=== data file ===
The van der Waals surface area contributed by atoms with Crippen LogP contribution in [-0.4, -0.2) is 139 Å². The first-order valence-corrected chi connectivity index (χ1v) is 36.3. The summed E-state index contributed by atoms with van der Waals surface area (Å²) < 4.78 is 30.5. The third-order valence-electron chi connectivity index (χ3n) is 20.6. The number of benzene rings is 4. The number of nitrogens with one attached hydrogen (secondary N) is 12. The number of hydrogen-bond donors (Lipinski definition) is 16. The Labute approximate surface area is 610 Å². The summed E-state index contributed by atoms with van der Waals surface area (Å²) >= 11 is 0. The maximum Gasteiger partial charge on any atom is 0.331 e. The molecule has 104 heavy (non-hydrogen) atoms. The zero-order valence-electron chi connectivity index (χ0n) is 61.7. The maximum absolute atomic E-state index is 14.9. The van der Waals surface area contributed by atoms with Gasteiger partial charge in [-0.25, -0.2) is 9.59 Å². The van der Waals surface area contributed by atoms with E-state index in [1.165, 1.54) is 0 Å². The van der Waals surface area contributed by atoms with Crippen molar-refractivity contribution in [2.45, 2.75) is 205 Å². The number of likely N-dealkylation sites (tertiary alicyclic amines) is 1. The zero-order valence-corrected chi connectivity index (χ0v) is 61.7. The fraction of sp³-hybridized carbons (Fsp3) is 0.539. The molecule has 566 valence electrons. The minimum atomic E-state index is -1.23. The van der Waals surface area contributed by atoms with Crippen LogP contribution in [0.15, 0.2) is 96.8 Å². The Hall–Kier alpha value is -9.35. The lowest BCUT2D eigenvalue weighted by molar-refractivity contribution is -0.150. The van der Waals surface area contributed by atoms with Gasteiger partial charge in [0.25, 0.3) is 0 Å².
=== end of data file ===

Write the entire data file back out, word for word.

The van der Waals surface area contributed by atoms with Crippen LogP contribution in [-0.4, -0.2) is 139 Å². The first-order valence-corrected chi connectivity index (χ1v) is 36.3. The summed E-state index contributed by atoms with van der Waals surface area (Å²) < 4.78 is 30.5. The third-order valence-electron chi connectivity index (χ3n) is 20.6. The number of benzene rings is 4. The number of nitrogens with one attached hydrogen (secondary N) is 12. The number of hydrogen-bond donors (Lipinski definition) is 16. The Labute approximate surface area is 610 Å². The summed E-state index contributed by atoms with van der Waals surface area (Å²) >= 11 is 0. The maximum Gasteiger partial charge on any atom is 0.331 e. The molecule has 104 heavy (non-hydrogen) atoms. The zero-order valence-electron chi connectivity index (χ0n) is 61.7. The maximum absolute atomic E-state index is 14.9. The van der Waals surface area contributed by atoms with Gasteiger partial charge in [-0.25, -0.2) is 9.59 Å². The van der Waals surface area contributed by atoms with E-state index in [1.165, 1.54) is 0 Å². The van der Waals surface area contributed by atoms with Crippen molar-refractivity contribution in [2.45, 2.75) is 205 Å². The number of likely N-dealkylation sites (tertiary alicyclic amines) is 1. The zero-order valence-corrected chi connectivity index (χ0v) is 61.7. The fraction of sp³-hybridized carbons (Fsp3) is 0.539. The molecule has 566 valence electrons. The minimum atomic E-state index is -1.23. The van der Waals surface area contributed by atoms with Crippen LogP contribution in [0.15, 0.2) is 96.8 Å². The Hall–Kier alpha value is -9.35. The lowest BCUT2D eigenvalue weighted by molar-refractivity contribution is -0.150. The van der Waals surface area contributed by atoms with Gasteiger partial charge in [0.25, 0.3) is 0 Å².